About OSHA Training

The OSHA Outreach Classroom Training Program is intended for workers covered under the OSH Act. The Occupational Safety and Health Act covers private-sector employers and their employees in the 50 states and certain territories and jurisdictions under federal authority. For this reason, OSHA Outreach Training Program classes must be limited to training conducted within OSHA’s jurisdiction.

While the OSHA Outreach Training Program course is voluntary and does not meet the training requirements contained in any OSHA standard, some states and local jurisdictions have enacted laws mandating outreach training. Additionally, some employers, unions, and various other jurisdictions also require workers to have this training to work on job sites and to fulfill their own safety training goals.

Program Purpose

The Department of Labor (DOL) Outreach Training Program’s purpose is to promote workplace safety and health and to make workers more knowledgeable about workplace hazards and their rights. Outreach training does not fulfill the training requirements found in OSHA standards. Employers are responsible for providing additional training for their workers on specific hazards of their job as noted in many OSHA standards. A list of standards requiring training may be found in OSHA Publication 2254, Training Requirements in OSHA Standards and Training Guidelines

Designed for Workers

The OSHA Outreach Training Program provides training on the recognition, avoidance, abatement, and prevention of workplace hazards. Outreach classes also provide overview information regarding OSHA, including workers’ rights, employer responsibilities, and how to file a complaint.

Program Benefits

  • Promotes safety culture through peer training
  • Training is intended to be participatory, using hands-on activities
  • Trainers are able to tailor the training topics based on specific needs of their audience
  • Outreach training content includes hazard recognition and avoidance, workers’ rights, employer responsibilities, and how to file a complaint; it emphasizes the value of safety and health to workers, including young workers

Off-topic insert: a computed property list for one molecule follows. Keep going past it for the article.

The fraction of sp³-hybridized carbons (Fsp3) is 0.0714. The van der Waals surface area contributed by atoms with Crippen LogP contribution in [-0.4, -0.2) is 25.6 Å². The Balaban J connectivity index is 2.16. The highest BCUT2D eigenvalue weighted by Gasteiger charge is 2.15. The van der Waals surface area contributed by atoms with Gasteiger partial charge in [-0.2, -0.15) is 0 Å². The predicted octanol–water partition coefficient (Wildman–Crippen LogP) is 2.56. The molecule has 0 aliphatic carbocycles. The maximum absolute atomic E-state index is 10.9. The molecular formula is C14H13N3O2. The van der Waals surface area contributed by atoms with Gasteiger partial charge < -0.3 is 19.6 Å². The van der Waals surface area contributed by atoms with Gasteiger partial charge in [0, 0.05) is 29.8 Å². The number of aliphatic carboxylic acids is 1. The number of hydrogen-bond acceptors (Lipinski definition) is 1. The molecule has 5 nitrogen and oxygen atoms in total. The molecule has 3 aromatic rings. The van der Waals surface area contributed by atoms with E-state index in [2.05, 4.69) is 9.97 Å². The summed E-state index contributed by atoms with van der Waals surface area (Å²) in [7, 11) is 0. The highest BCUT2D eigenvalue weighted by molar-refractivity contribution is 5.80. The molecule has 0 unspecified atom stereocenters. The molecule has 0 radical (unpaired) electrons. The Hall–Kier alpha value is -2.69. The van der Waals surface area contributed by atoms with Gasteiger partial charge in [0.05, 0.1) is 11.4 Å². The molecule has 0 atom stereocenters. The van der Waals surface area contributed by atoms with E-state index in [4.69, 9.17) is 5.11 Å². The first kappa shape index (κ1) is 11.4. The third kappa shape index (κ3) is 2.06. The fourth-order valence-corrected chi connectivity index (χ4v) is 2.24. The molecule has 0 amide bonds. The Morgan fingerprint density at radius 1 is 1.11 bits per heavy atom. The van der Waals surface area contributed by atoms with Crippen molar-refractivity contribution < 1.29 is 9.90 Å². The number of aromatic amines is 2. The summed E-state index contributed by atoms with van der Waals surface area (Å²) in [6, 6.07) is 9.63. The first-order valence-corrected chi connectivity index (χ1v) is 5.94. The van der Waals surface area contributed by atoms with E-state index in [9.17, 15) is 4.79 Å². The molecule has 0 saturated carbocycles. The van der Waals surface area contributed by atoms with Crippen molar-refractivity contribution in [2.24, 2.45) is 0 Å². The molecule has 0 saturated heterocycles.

• Outreach training is available in languages other than English (Bengali, Hindi, Urdu, Spanish, etc.)

New York OSHA Training

Workplace safety training benefits New York workers in any industry, from construction and manual labor to the medical field and theme parks. Even if your current employer doesn’t require OSHA Outreach training, earning an OSHA 10 or 30 card from the U.S. Department of Labor is a low-cost way to open doors to new job opportunities.

Local Law 196

When the New York City Council passed Local Law 196 of 2017, the number of required safety training hours increased for workers at most construction sites in New York City. The new training requirement applies to construction and demolition workers at any NYC worksite with a Site Safety Plan.

Starting December 1, 2019, workers will need 30 hours of Site Safety Training (SST) and a Limited SST card, and supervisors will need 62 hours of training and a Supervisor SST card. Before setting foot on the job-site, you will be required to provide a card that proves you completed the appropriate level of training.

Workers can meet Local Law 196 training requirements for the December 1, 2019, deadline by completing a 30-hour OSHA online training course for construction. The NYC Department of Buildings (DOB) accepts OSHA 30 cards as equivalent to Limited SST cards, which you can get from a DOB-approved training provider.

Supervisors who currently have an OSHA 30 card must complete an additional 32 hours of DOB-approved training by December 1, 2019. Upon completion of this training, the training provider will issue a Supervisor SST card.

A second training deadline for workers takes effect on September 1, 2020. At this time, all construction workers must have a total of 40 hours of safety training to earn their full SST card.

Program Growth

The OSHA Outreach Training Program was initiated in 1971, and has grown significantly in recent years. The train-the-trainer format expands the reach of the program to increase training availability. Between FY 2012 and FY 2016, more than 3.94 million workers were trained in job hazard recognition and avoidance through the program.

10-hour and 30-hour OSHA Training Programs

The 10-hour training program is primarily intended for entry level workers. The 30-hour training program is intended to provide workers with some safety responsibility a greater depth and variety of training. All outreach training is intended to cover an overview of the hazards a worker may encounter on a job site. Training emphasizes hazard identification, avoidance, control and prevention, not OSHA standards.